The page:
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UCL events news and reviews


Open City Docs Festival 2014

By uclzean, on 4 July 2014

Open City Docs Festival began on 17 June with the opening gala, Auction House: A Tale of Two Brothers (2014), directed by University of London alumnus Edward Owles.

Auction House: A Tale of Two Brothers

Auction House: A Tale of Two Brothers

The director’s opera prima tells the story of brothers Anwer and Arshad who own India’s oldest auction house, the Russell Exchange, in Calcutta. Despite the difficulties the brothers face due to the popularity of eBay, the story was light-hearted, largely owing to the good humour of the siblings.

Anwer, who had emigrated to London in the 60s, takes on the role of pseudo-elder-statesman. He has business experience in London and returned to India four years ago to inject some expertise back into the team and educate his younger brother Arshad, who, with a paltry 40 years of management under his belt, didn’t always take too kindly to his brother’s advice.


The politics of image control

By Ben Stevens H P Stevens, on 3 July 2013

The Open City Docs Fest did not restrict itself only to film screenings, it also boasted a number of compelling panel discussions. A prime example was the ‘Copyright, Copyleft, Copywrong?’ event, chaired by Roly Keating (Chief Executive of the British Library), explored the thorny issue of copyright law in an age when creativity is increasingly about quotation and juxtaposition.

Paul Gerhardt (Archives for Creativity and Film and Sound Think Tank, JISC) argued that artists make new work of artistic merit even from existing material and cited the example of The Clock by Christian Marclay, a 24-hour audio-visual piece that is entirely composed of clips from Hollywood films that show the time on a clock or a watch.


Even though Marclay did not contact all the studios for permission, when the Tate bought The Clock, its lawyers came to the same conclusion as Gerhardt and advised that no permission was needed.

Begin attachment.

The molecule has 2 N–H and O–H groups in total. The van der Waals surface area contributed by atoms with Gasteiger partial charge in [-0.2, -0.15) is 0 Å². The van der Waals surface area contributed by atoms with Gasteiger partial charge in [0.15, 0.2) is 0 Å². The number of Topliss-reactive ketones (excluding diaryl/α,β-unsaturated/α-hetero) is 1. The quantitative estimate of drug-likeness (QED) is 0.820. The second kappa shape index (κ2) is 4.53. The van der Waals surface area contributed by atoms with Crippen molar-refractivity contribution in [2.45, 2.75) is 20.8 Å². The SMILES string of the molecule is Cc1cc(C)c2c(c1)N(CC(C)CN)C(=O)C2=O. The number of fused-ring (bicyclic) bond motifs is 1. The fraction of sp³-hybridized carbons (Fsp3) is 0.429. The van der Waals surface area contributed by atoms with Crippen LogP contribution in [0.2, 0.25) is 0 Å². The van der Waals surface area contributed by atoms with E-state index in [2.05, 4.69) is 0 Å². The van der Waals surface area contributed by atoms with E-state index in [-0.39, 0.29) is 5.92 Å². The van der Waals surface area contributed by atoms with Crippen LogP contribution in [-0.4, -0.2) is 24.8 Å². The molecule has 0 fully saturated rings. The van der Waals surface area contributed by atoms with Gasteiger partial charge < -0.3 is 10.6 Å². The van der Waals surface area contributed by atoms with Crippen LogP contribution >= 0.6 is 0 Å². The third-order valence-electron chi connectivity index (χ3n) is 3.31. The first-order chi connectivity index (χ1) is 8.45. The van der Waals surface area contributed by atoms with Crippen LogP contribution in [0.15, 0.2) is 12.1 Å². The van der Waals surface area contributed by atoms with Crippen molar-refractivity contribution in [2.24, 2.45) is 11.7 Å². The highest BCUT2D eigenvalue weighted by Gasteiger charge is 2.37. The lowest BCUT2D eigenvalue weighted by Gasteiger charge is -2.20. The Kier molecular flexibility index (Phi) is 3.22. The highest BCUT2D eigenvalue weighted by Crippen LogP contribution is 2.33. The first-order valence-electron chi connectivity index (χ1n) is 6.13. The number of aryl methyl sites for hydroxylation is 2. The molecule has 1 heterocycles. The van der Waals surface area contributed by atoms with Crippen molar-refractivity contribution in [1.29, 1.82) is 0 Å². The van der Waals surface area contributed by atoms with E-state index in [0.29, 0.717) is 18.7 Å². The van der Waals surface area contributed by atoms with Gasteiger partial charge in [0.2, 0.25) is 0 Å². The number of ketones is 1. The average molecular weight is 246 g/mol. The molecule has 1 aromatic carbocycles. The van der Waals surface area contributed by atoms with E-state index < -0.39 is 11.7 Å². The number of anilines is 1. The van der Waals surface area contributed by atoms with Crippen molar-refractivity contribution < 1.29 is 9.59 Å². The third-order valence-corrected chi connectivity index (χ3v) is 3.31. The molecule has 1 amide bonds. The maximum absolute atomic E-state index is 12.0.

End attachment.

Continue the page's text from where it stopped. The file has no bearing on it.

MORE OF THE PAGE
Lilian Edwards, Professor of Internet Law at Strathclyde University, explained that copyright is a bargain between creators and users, but could also be seen as a monopoly over knowledge, which is why it’s limited over a term and includes fair use exclusions.

In a similar vein, John Archer, producer of the mammoth Channel 4 documentary series, The Story of Film, explained that it was never practical to clear all the rights for the clips used, so he decided to make the series under the fair use exclusion.


Subcultures and subterfuge at Open City Docs Fest

By news editor, on 3 July 2013

pencil-iconWritten by Ben Stevens, Content Editor at UCL Communications and Claire Roberts, UCL French & Italian 2013

So often, the success of a documentary comes from the level of access that the director has gained to extraordinary people or extraordinary worlds – in the process, offering an audience a perspective that they’ve never seen before.

12 O'Clock Boys

This was certainly what marked out several films at the recent Open City Docs Fest.

Now in it’s third year, the festival filled venues across UCL, Bloomsbury and even further afield in Hackney from 20–23 June.

The Opening Gala, 12 O’Clock Boys, is set in Baltimore – but while the city may be familiar to fans of The Wire, the world it captures – urban dirt bike gangs – is anything but. (more…)

Lost treasures, cocaine and intimacy at the Open City film festival

By Ben Stevens H P Stevens, on 21 June 2011

“Buzz” – a film festival can have the best programme imaginable, but if it lacks this all-important ingredient, it has a mountain to climb. Thankfully, buzz is the only way to describe what I felt on entering the Open City hub in Malet Place last Friday.

The Open City London Documentary Festival, the first event of its kind in the capital, took place 16–19 June in venues across the UCL campus, packing 160 films into four days.

UCL was the festival’s main sponsor, while Dr Michael Stewart (UCL Anthropology) was its director. Further support came from an array of cultural institutes, film distributors and corporate sponsors.